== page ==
When Marshall Cordell started buying human bones in the late 1970s, he says a full skeleton from India cost “probably $US199” Back then, almost all real human skeletons came from India, and companies there sent him catalogues listing everything from skulls to finger bones for sale.
“They were literally like an auto parts shop, only with real skeletons,” Cordell, who turned 71 this year, says today. “You could buy ear bones. You could buy human teeth.”
As the new owner of a medical chart company, the young college graduate with no background in medicine was entering the strange world of anatomical model sales. In the end, he would not only dominate the American fake skeleton market but change how we celebrate Halloween. He would become, in his own words, “the skeleton king of the world.”
In the 1990s, anatomical models sold by Cordell would appear in movies as casino decorations, and even on the back cover of a (later censored) Nirvana album. But in the beginning, he was just trying to grow the company he bought with $US5,000 ($7,051) he borrowed from his dad.
“I was figuring out a way to expand the business beyond anatomical charts,” says Cordell, who saw potential in selling discounted skeletons by buying his bones direct.
The rise of plastic bones
Doctors and scientists were looking for easy access to skeletons long before Cordell entered the bone game. In 1543, father of anatomy Andreas Vesalius was already complaining that the traditional method of preparing human skeletons for scientific study was “time consuming, dirty, and difficult,” according to medical historian Anita Guerrini.
Well into the 19th century, Western physicians relied on body-snatching to get skeleton specimens, either paying grave robbers or doing the digging themselves. Countries tried to curb the practice by legalizing the seizure of so-called “unclaimed” corpses, but as the medical profession grew, demand for skeletons outstripped domestic supply. According to journalist Scott Carney, Britain began sourcing its skeletons from colonial India, which would become the world’s primary bone supplier in the 20th century.
“In India members of the Dom caste, who traditionally performed cremations, were pressed into processing bones,” writes Carney in The Red Market, his examination of the illicit body trade. “By the 1850s, Calcutta Medical College was churning out nine hundred skeletons a year. ”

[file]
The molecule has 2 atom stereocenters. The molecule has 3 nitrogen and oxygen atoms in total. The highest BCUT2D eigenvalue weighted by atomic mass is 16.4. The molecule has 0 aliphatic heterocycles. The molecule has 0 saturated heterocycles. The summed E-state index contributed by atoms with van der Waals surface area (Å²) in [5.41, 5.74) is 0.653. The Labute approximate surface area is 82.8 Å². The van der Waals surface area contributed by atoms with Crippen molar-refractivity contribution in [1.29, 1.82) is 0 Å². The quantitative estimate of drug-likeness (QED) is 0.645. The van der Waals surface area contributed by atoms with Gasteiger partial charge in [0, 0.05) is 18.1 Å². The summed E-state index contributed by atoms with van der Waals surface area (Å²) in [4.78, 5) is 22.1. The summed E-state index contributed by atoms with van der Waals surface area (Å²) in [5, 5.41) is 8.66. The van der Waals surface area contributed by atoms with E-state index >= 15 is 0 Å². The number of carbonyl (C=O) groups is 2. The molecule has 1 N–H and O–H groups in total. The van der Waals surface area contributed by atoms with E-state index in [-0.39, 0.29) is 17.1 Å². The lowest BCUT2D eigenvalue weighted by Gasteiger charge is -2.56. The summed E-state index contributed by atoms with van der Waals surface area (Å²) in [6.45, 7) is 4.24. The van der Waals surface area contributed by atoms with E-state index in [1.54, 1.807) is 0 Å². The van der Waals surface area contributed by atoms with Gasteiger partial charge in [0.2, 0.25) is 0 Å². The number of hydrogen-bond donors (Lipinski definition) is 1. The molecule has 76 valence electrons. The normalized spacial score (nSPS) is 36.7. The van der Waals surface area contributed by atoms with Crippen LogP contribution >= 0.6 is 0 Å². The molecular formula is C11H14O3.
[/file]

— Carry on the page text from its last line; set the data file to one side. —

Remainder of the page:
More than a hundred years later, Cordell says, he became America’s largest importer of human skeletons by getting them directly from Indian suppliers by mail. After purchasing the Anatomical Chart Company from the widow of medical illustrator Peter Bachin in 1970, the Chicago-area native starting selling bones to doctors and universities that were already buying Bachin’s iconic images.
“We’d open the boxes and [the skeletons] would smell from mothballs because that’s how they kept them fresh,” says Cordell. “I never really knew who I was dealing with.”
It’s likely the origin of these bones was being kept intentionally vague. According to Carney, the Indian public was outraged in the 1980s by reports of criminals robbing graves and funeral pyres—or even committing murder—to get skeletons for the international market.
In 1985, India banned the export of human remains, effectively ending the world’s cheap access to real skeletons of dubious origin. Back in the states, Cordell found himself on a search similar to the one that had turned him to India in the first place.
“I had customers, I had orders, so there was no alternative except to find suppliers of plastic,” says Cordell. This would bring him to Germany, where plastic anatomical skeletons were developed in the grim aftermath of the Nazi era.
“After the second world war, we started to ask in Germany about where the skeletons in universities came from,” says Otto H. Gies, former president of 3B Scientific Group, which created the first plastic skeleton and continues to be a worldwide leader in the anatomical skeleton market. “There were many, many issues about that because nobody wanted a skeleton in his teaching room that came from a concentration camp. And that is why they started to replace those with only plastic skeletons.”
Cordell, who is Jewish, says he was initially intimidated about going into business with Germans, but suppliers like 3B welcomed him and soon he was selling fake skeletons at a scale far beyond that of the real thing.
Skeletons go seasonal
The story of Cordell’s bone business, which, like many anatomical companies at the time, had to reckon with the troubling truth about real human skeletons, might end there if it wasn’t for Cordell’s talent for promotion.
“I had broken [plastic] skeletons, things I couldn’t sell for professional use, so I rented a booth at a Halloween show,” says Cordell. “I put a pile of bones that said ‘two dollars a pound.’ Broken skeletons that were no good were perfect for haunted houses, and the market just took off.”